Greensboro leaders ask public’s help to make new vision for city a reality

GREENSBORO, N.C. – City leaders have a vision for what Greensboro will look like in a few years and they're asking your help to make it a reality.

It's part of the city's Downtown Greensboro Streetscape Master Plan that's been in the works for several months.

Greensboro city leaders want the downtown to be easier to walk and bike around. While the downtown area is attracting new shops, restaurants and businesses, it's still struggling to draw people.

“This is the first time coming down here as free time other than working," said Brandon Pickering, who works in downtown Greensboro.

“We don’t come downtown a ton. I grew up in Greensboro and it’s been cool to see it kind of come back," said Chris Foster, whose family lives in Guilford County.

City leaders want to make spending time downtown more appealing to everyone, from young kids and families to seniors and everyone in between.

“To provide a playful place, so that everyone can enjoy downtown," said Denice Conway, a transportation engineer with the city who's heading up the Streetscape Project.

The city's spending the next month asking for input on the $25 million project through a unique online survey.

If residents don't have a computer at home, city officials suggest heading to the public library. People can also attend two public workshops on Tuesday, March 27 to give input in person. They take place at "The Public" at 433 Spring Garden St. from 11:30 a.m. to 1 p.m. and from 5 to 7:30 p.m.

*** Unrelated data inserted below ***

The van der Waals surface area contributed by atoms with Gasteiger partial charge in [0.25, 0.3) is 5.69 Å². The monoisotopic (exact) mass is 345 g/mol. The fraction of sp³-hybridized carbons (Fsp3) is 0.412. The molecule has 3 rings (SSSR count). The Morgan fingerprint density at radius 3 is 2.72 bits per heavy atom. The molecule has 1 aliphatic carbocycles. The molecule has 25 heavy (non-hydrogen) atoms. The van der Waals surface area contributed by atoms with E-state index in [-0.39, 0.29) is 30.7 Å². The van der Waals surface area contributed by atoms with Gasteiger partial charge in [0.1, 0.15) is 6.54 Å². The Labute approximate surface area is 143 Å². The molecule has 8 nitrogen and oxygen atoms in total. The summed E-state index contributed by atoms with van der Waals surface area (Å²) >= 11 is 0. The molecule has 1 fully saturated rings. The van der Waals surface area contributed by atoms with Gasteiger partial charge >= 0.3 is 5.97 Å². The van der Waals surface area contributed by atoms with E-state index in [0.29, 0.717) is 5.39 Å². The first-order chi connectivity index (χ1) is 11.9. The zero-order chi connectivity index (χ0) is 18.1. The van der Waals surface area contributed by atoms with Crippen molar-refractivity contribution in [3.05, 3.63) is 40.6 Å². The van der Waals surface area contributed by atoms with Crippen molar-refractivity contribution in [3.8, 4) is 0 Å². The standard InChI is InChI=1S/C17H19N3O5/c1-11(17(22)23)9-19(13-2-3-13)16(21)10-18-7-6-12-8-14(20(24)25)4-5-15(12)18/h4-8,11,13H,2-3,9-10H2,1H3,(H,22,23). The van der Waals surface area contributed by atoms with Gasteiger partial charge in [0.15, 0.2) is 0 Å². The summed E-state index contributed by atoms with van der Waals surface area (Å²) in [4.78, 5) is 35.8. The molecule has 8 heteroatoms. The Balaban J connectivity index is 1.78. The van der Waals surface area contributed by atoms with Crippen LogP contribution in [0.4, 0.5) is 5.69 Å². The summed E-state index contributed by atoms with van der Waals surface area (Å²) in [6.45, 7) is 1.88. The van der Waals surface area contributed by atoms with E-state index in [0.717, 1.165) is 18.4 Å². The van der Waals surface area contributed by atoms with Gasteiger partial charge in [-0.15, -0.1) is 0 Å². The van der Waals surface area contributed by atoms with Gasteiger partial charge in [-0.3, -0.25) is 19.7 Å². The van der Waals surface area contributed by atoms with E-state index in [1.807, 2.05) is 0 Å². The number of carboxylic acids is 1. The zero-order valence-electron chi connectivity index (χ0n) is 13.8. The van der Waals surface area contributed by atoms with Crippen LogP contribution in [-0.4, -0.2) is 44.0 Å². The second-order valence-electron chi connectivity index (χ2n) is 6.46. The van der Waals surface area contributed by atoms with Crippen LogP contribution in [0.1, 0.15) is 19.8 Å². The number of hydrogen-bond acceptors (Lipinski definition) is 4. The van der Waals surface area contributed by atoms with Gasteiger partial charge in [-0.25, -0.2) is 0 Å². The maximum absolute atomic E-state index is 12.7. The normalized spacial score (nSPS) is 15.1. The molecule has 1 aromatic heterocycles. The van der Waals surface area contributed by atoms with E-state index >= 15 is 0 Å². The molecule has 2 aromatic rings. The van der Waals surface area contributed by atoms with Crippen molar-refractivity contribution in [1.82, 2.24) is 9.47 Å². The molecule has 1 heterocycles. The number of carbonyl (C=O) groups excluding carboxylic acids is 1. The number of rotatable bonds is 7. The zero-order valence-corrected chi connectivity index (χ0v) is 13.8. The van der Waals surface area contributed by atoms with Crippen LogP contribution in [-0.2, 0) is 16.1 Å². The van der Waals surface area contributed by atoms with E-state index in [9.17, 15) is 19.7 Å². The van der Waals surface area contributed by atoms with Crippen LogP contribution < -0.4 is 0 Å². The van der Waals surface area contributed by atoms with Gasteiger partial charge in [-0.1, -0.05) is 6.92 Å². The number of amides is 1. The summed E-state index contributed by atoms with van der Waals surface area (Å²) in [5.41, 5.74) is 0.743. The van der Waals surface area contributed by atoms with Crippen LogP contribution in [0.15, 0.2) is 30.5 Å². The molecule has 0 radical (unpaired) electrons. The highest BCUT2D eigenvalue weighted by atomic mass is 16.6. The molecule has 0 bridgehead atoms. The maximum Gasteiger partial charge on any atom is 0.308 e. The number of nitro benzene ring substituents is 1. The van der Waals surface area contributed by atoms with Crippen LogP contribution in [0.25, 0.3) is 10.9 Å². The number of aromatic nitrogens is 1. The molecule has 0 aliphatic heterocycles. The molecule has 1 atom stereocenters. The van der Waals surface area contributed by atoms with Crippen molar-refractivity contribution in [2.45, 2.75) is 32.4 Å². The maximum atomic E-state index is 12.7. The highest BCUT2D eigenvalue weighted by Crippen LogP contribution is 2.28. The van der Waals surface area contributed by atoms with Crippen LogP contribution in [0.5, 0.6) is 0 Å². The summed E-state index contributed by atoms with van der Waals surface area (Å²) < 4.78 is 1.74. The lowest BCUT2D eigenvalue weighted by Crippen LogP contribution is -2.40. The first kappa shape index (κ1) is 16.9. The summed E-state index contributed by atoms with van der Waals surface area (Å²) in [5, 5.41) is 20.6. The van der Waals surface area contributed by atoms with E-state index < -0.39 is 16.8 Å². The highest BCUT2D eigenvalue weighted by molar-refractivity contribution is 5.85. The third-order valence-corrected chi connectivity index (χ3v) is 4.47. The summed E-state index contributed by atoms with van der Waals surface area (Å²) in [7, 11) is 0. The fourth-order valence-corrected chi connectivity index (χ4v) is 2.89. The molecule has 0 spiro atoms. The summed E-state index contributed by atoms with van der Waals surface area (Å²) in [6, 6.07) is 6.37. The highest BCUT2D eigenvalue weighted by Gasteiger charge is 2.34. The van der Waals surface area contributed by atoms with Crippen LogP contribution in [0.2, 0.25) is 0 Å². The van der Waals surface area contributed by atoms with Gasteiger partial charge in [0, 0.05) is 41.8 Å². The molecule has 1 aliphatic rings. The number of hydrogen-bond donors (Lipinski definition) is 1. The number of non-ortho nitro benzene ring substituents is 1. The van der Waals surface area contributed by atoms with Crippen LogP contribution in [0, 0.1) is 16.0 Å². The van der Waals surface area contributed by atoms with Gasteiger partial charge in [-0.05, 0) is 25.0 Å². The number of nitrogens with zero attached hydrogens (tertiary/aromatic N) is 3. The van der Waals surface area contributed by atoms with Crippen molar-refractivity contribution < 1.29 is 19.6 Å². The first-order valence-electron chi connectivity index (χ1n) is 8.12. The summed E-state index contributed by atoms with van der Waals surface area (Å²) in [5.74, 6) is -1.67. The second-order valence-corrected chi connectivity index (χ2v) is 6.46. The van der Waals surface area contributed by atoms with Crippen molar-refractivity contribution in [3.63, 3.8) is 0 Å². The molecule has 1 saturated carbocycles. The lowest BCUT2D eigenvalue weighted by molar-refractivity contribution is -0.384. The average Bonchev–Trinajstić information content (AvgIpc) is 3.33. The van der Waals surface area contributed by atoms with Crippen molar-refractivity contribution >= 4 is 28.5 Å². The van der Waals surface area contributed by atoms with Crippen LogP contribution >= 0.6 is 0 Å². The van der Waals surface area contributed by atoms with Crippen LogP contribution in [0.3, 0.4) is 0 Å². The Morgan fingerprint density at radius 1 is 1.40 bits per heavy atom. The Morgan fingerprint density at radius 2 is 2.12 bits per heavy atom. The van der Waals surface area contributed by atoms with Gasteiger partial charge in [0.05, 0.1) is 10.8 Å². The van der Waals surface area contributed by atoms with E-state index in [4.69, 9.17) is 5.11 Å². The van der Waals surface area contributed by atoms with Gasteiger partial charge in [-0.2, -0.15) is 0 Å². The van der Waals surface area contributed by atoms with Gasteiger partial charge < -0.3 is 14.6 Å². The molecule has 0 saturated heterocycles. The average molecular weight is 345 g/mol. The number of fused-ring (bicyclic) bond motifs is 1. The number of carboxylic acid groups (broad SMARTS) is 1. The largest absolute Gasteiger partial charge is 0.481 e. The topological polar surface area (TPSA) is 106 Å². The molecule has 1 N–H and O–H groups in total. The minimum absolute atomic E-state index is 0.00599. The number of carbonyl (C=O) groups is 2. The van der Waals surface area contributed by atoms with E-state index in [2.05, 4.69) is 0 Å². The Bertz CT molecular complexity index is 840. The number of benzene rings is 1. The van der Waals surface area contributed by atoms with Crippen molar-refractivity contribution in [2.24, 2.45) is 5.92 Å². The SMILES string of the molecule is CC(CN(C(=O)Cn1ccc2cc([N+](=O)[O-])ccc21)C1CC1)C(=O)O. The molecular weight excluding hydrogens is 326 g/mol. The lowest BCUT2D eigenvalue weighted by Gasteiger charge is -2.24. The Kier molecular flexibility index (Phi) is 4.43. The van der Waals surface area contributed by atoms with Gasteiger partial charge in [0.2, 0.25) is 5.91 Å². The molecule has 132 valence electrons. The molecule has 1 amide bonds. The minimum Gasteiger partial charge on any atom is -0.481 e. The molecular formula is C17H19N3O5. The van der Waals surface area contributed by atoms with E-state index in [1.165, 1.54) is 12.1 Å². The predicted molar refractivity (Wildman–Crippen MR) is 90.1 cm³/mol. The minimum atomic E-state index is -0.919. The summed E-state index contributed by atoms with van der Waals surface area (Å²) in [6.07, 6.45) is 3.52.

The survey focuses on a group of "corridors," including Elm Street, Davie Street, Church Street, Market Street, and Bellemeade Avenue, but residents add input on other areas downtown too.

Ultimately, the city wants to create a downtown that draws people there and makes them want to stay.

“Have a space for the space for the kids to run around and play. If you want to shop. If you want to relax somewhere go. Go to a restaurant, go to a Grasshoppers game. To be able to do that all within walking distance would be a really cool thing.”

Nearly 97 people have left more than 470 comments on the survey in just the past week. The city says it plans to keep the survey up for about another month.

Once the survey is closed, a consulting firm will use the data to draw up visual designs of what people in Greensboro want the downtown to look like. Those designs will be presented to the city and the public this June.